I think the difference, when it happens for me, is related to the fact that in English possessed nouns are assumed to be real, a sentence like “My big green house doesn’t exist” are decidedly odd in English, though they’re perfectly normal in many languages.

  20. Amazing. It seems that one can penetrate so deeply into the analytical thicket that one loses sight — If language is not a manipulable vehicle for meaning, then there is no mind-to-mind communication, we’re all just talking to ourselves. And that fits into something I’ve been thinking for decades: the purpose of language appears to be expression, rather than communication.
    In that case I think I’ll go back to my book. Writers are more obviously attempting to communicate, and I like to know what they’re thinking, even if I disagree.

  21. Writers are more obviously attempting to communicate, and I like to know what they’re thinking, even if I disagree.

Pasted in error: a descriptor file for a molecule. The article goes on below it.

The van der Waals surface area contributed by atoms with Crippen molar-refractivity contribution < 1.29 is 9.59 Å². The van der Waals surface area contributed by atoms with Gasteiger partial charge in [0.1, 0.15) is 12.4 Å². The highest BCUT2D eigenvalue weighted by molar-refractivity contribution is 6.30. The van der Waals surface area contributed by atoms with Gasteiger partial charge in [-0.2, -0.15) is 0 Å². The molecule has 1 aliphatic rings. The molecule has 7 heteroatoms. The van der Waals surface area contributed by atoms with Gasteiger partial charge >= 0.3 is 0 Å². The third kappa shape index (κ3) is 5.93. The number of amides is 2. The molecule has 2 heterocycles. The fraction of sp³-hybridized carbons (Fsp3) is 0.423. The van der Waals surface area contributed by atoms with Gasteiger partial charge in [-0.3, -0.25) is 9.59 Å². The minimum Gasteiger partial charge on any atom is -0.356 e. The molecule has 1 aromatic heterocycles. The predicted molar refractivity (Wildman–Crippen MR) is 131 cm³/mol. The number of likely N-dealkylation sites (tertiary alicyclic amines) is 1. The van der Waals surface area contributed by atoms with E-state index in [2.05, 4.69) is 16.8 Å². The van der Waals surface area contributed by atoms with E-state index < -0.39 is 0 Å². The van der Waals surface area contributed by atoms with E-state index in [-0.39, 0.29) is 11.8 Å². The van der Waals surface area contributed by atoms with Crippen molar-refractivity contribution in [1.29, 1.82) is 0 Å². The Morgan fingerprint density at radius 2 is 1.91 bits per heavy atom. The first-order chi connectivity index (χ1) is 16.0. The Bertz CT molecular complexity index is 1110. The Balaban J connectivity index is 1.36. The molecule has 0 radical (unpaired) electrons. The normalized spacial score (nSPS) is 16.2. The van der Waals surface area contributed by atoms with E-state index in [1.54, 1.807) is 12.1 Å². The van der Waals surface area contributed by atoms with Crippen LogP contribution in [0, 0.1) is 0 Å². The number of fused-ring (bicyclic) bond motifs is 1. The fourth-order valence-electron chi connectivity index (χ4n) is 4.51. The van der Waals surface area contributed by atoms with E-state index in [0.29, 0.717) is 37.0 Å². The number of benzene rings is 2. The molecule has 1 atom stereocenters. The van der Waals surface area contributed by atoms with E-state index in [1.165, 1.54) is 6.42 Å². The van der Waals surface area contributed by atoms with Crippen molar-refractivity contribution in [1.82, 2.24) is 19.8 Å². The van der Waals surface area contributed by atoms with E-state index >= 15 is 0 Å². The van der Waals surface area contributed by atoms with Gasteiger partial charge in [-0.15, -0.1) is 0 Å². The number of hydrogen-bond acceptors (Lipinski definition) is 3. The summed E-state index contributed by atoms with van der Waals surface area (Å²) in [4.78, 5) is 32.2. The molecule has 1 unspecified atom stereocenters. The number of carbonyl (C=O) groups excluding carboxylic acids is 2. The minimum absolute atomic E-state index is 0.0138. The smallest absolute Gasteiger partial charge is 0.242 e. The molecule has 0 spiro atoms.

Are you claiming we’re not attempting to communicate? That’s pretty insulting. Just because someone disagrees with you about the putative semantic distinction between the presence or absence of a genitive in this particular construction doesn’t mean they’re just babbling randomly for the sake of “expression” or talking to themselves.

  22. John Emerson says:

    I think that Iakon was responding to Aqilluqqaaq’s “The notion of language as a vehicle for meaning is a metaphor “.

  23. Maybe (although he might have made that clear), but if so, he seems to me to have been wildly overinterpreting it, and the business about “I think I’ll go back to my book” seems to suggest that hanging around here is pointless because we’re all just expressing ourselves rather than communicating. Of course, I may be wildly overinterpreting him.